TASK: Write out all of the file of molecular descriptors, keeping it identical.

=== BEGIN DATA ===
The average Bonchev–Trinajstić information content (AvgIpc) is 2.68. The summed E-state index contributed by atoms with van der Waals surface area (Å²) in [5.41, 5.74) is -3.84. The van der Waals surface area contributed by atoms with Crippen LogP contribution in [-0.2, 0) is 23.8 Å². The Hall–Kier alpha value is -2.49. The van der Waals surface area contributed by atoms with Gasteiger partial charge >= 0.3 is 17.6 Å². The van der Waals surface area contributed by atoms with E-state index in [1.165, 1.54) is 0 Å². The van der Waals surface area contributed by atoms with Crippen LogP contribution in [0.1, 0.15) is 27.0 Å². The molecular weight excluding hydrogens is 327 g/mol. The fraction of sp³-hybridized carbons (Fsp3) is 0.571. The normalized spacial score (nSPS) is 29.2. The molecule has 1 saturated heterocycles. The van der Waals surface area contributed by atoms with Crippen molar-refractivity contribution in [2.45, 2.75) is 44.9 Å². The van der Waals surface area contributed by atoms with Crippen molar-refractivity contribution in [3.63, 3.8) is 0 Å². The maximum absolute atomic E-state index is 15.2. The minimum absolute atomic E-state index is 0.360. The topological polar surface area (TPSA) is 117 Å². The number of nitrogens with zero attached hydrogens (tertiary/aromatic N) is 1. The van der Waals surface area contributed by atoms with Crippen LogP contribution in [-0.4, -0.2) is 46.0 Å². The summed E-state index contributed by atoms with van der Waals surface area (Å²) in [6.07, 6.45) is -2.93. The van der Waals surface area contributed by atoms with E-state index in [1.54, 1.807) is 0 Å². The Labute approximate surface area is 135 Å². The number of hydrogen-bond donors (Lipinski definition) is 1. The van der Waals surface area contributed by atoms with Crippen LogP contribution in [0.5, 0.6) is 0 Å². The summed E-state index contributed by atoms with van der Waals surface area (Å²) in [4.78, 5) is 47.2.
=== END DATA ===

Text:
The average Bonchev–Trinajstić information content (AvgIpc) is 2.68. The summed E-state index contributed by atoms with van der Waals surface area (Å²) in [5.41, 5.74) is -3.84. The van der Waals surface area contributed by atoms with Crippen LogP contribution in [-0.2, 0) is 23.8 Å². The Hall–Kier alpha value is -2.49. The van der Waals surface area contributed by atoms with Gasteiger partial charge >= 0.3 is 17.6 Å². The van der Waals surface area contributed by atoms with E-state index in [1.165, 1.54) is 0 Å². The van der Waals surface area contributed by atoms with Crippen LogP contribution in [0.1, 0.15) is 27.0 Å². The molecular weight excluding hydrogens is 327 g/mol. The fraction of sp³-hybridized carbons (Fsp3) is 0.571. The normalized spacial score (nSPS) is 29.2. The molecule has 1 saturated heterocycles. The van der Waals surface area contributed by atoms with Crippen molar-refractivity contribution in [2.45, 2.75) is 44.9 Å². The van der Waals surface area contributed by atoms with Crippen molar-refractivity contribution in [3.63, 3.8) is 0 Å². The maximum absolute atomic E-state index is 15.2. The minimum absolute atomic E-state index is 0.360. The topological polar surface area (TPSA) is 117 Å². The number of nitrogens with zero attached hydrogens (tertiary/aromatic N) is 1. The van der Waals surface area contributed by atoms with Crippen LogP contribution in [-0.4, -0.2) is 46.0 Å². The summed E-state index contributed by atoms with van der Waals surface area (Å²) in [6.07, 6.45) is -2.93. The van der Waals surface area contributed by atoms with E-state index in [1.54, 1.807) is 0 Å². The Labute approximate surface area is 135 Å². The number of hydrogen-bond donors (Lipinski definition) is 1. The van der Waals surface area contributed by atoms with Crippen LogP contribution in [0.5, 0.6) is 0 Å². The summed E-state index contributed by atoms with van der Waals surface area (Å²) in [4.78, 5) is 47.2.